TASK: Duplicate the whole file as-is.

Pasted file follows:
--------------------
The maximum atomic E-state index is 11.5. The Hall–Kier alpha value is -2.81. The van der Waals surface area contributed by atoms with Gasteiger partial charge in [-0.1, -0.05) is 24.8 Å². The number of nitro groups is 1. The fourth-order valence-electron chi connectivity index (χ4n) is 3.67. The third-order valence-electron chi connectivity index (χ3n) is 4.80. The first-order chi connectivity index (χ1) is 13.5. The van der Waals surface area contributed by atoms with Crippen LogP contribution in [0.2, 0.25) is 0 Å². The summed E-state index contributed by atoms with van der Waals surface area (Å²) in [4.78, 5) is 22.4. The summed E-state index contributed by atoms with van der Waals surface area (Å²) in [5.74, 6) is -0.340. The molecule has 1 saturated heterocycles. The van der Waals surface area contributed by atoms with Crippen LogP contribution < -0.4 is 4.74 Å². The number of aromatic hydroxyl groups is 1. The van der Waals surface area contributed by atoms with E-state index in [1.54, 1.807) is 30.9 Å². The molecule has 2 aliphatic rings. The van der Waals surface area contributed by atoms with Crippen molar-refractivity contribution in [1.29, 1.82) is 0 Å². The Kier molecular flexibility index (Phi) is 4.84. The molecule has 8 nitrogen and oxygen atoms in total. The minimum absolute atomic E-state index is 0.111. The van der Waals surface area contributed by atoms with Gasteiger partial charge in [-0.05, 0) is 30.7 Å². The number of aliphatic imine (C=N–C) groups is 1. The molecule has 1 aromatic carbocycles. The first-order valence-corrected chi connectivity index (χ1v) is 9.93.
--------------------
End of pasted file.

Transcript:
The maximum atomic E-state index is 11.5. The Hall–Kier alpha value is -2.81. The van der Waals surface area contributed by atoms with Gasteiger partial charge in [-0.1, -0.05) is 24.8 Å². The number of nitro groups is 1. The fourth-order valence-electron chi connectivity index (χ4n) is 3.67. The third-order valence-electron chi connectivity index (χ3n) is 4.80. The first-order chi connectivity index (χ1) is 13.5. The van der Waals surface area contributed by atoms with Crippen LogP contribution in [0.2, 0.25) is 0 Å². The summed E-state index contributed by atoms with van der Waals surface area (Å²) in [4.78, 5) is 22.4. The summed E-state index contributed by atoms with van der Waals surface area (Å²) in [5.74, 6) is -0.340. The molecule has 1 saturated heterocycles. The van der Waals surface area contributed by atoms with Crippen LogP contribution < -0.4 is 4.74 Å². The number of aromatic hydroxyl groups is 1. The van der Waals surface area contributed by atoms with E-state index in [1.54, 1.807) is 30.9 Å². The molecule has 2 aliphatic rings. The van der Waals surface area contributed by atoms with Crippen molar-refractivity contribution in [1.29, 1.82) is 0 Å². The Kier molecular flexibility index (Phi) is 4.84. The molecule has 8 nitrogen and oxygen atoms in total. The minimum absolute atomic E-state index is 0.111. The van der Waals surface area contributed by atoms with Gasteiger partial charge in [-0.05, 0) is 30.7 Å². The number of aliphatic imine (C=N–C) groups is 1. The molecule has 1 aromatic carbocycles. The first-order valence-corrected chi connectivity index (χ1v) is 9.93.